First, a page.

The Coalition chair of the bank oversight committee has torpedoed the government's campaign to make not-for-profit industry super funds more like the banks by delivering a withering assessment of the majority independent Commonwealth Bank board during hearings in Canberra.
At the House Economics Committee bank oversight hearing, chair and Liberal MP David Coleman said:
“…the allegation is that, through extraordinarily inappropriate practices and procedures and just plain incompetence, you created an environment in which multiple criminal syndicates could make use of your ATMs to flourish in their allegedly criminal endeavours”
“... the board, of which you are a member, signed off on a remuneration report... It is very hard to see how, at bare minimum, that is not extraordinarily incompetent, if not even more problematic for the individual directors.”
"You can understand why a sensible or reasonable member of the public might not have full confidence in the board” (Hansard House Representatives Economics Committee 20 October 2017)
Yet despite this scathing assessment Superannuation Minister Kelly O’Dwyer has pledged to:
“lift superannuation funds to at least the same standard as other financial services organisations like banks and life insurance companies” (AFR, “Super industry laughs at O’Dwyer”, 23 Nov 2016)
The comments come as the government attempts to push legislation through Parliament to make not-for-profit industry super fund boards like the banks with mandatory quotas of independent directors.
Industry Super Australia public affairs director, Matt Linden, said forcing high-performing, scandal free not-for-profit super fund boards to become like the CBA’s ‘extraordinarily incompetent’ board beggars belief.
“The industry super funds’ equal representation governance model - which guarantees employer and employee oversight of super savings - is used by the world’s top-ranking pension systems,” said Linden.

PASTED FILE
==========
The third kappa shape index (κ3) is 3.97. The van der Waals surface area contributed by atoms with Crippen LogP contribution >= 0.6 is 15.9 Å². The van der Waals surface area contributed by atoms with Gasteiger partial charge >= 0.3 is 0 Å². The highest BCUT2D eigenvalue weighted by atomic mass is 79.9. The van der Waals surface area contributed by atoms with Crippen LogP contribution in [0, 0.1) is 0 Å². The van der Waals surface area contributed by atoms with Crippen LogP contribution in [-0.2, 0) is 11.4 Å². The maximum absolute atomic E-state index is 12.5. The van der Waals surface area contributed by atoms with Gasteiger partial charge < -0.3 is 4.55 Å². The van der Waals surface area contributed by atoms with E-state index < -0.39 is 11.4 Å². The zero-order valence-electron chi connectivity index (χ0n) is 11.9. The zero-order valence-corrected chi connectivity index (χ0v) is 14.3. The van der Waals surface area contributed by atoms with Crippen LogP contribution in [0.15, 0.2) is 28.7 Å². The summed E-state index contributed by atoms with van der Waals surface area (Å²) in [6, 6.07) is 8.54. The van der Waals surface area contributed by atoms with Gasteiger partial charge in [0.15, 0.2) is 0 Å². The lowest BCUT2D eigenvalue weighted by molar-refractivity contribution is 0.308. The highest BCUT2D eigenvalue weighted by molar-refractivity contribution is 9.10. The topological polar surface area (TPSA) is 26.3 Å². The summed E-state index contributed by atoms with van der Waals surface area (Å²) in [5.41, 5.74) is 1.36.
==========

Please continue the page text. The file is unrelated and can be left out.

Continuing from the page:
“Industry funds have, on average, outperformed bank-owned retail funds by two per cent^ for over a decade while avoiding the scandals that have plagued the for-profit financial services sector”.
“Forcing our boards to emulate those of the big banks – which, in the past two years have had to pay their customers around $480 million in compensation – is not in members’ interests,” he said.
Industry Super is calling on the parliament to oppose the governance changes. The legislation is part of a package of three Bills expected to be voted on in the next few weeks.
^ISA analysis of SuperRatings Fund Crediting Rate Survey, SR50 - Balanced Option Medians, June 2017
Matt Linden is available for interview. Media contact: Phil Davey 0414 867 188
Industry Super Australia provides policy, research and advocacy on behalf of 15 not-for-profit Industry SuperFunds who are the custodians of the retirement savings of five million Australians.
*The above material, whilst correct at the time of publication may include references or statements which are no longer current.